Since the second term in the bound is now a constant \(1\) it cancels with the 1 in \(I_{TUBA}\) and only the first expectation remains.

Also note that this lower bound is itself upper bounded by \(\log{K}\).

\[I_{NCE} = \log{K} + \mathbb{E}_{p\left(X, Y\right)p\left(Z\right)}\left[\log{\frac{e^{f\left(X, Y\right)}}{e^{f\left(X, Y\right)} + \sum_{i=2}^{K} e^{f\left(Z_i, Y\right)}}}\right]\]

And \(\mathbb{E}_{p\left(X, Y\right)p\left(Z\right)}\left[\log{\frac{e^{f\left(X, Y\right)}}{e^{f\left(X, Y\right)} + \sum_{i=2}^{K} e^{f\left(Z_i, Y\right)}}}\right]\) is guaranteed to be negative, since the denominator is a sum of non-negative values that includes the numerator. Therefore, the smallest value this can take is \(0\) leaving …

\(I_{NCE} \leq \log{K}\).

Therefore, if \(I\left(X; Y\right) \geq \log{K}\) this estimator will drastically underestimate the mutual information. It also shows that it is critical to use a large number of negative samples to accurately estimate the mutual information.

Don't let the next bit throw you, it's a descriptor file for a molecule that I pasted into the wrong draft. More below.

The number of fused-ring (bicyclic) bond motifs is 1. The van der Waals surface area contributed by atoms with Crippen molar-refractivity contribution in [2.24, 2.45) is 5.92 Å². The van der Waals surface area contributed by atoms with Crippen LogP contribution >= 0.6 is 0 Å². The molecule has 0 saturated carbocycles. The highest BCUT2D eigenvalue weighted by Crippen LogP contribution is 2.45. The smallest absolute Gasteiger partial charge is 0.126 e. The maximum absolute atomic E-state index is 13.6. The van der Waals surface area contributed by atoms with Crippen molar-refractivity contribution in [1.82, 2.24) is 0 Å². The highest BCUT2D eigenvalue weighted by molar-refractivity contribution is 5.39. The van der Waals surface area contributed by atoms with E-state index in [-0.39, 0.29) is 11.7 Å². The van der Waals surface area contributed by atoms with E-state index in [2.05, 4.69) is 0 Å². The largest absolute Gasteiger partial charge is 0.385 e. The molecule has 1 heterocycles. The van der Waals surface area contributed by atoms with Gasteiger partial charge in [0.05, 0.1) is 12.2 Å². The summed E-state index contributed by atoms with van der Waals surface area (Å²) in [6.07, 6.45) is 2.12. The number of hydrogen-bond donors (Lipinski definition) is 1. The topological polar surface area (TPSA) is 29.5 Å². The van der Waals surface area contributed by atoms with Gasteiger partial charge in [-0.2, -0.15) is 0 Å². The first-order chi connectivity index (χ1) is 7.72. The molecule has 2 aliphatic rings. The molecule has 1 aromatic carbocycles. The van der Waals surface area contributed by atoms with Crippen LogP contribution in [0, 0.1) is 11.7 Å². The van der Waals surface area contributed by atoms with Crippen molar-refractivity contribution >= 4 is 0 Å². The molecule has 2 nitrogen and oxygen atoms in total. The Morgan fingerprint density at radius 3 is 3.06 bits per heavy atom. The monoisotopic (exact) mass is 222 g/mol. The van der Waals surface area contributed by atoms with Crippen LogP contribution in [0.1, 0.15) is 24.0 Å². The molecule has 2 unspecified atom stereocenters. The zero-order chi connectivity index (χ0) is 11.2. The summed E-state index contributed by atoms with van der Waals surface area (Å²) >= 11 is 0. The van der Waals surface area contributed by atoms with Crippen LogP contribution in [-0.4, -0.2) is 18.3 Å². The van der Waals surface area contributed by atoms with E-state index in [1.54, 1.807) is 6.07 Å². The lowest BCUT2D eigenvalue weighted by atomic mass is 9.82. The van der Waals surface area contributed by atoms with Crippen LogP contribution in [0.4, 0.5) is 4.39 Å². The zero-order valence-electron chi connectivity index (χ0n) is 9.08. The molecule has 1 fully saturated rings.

Approximating the expectation over \(p\left(X, Y\right)p\left(Z\right)\) can be handled in many ways. In the original CPC paper, \(X\) and \(Y\) are particular values called \(z_{t+k}, c_t\) which correspond to learned latent, local encodings of speech frames, and a global context vector learned over these encodings. The are both deterministic functions of the same input \(X=\{x_1, x_2, \ldots, x_N \}\). The expecation is then approximated with the Monte-Carlo estimate using the neural network outputs corresponding to a minibatch of inputs.

Alternative Factorizations of the Expecation

We could factor the expectation in multiple ways. Let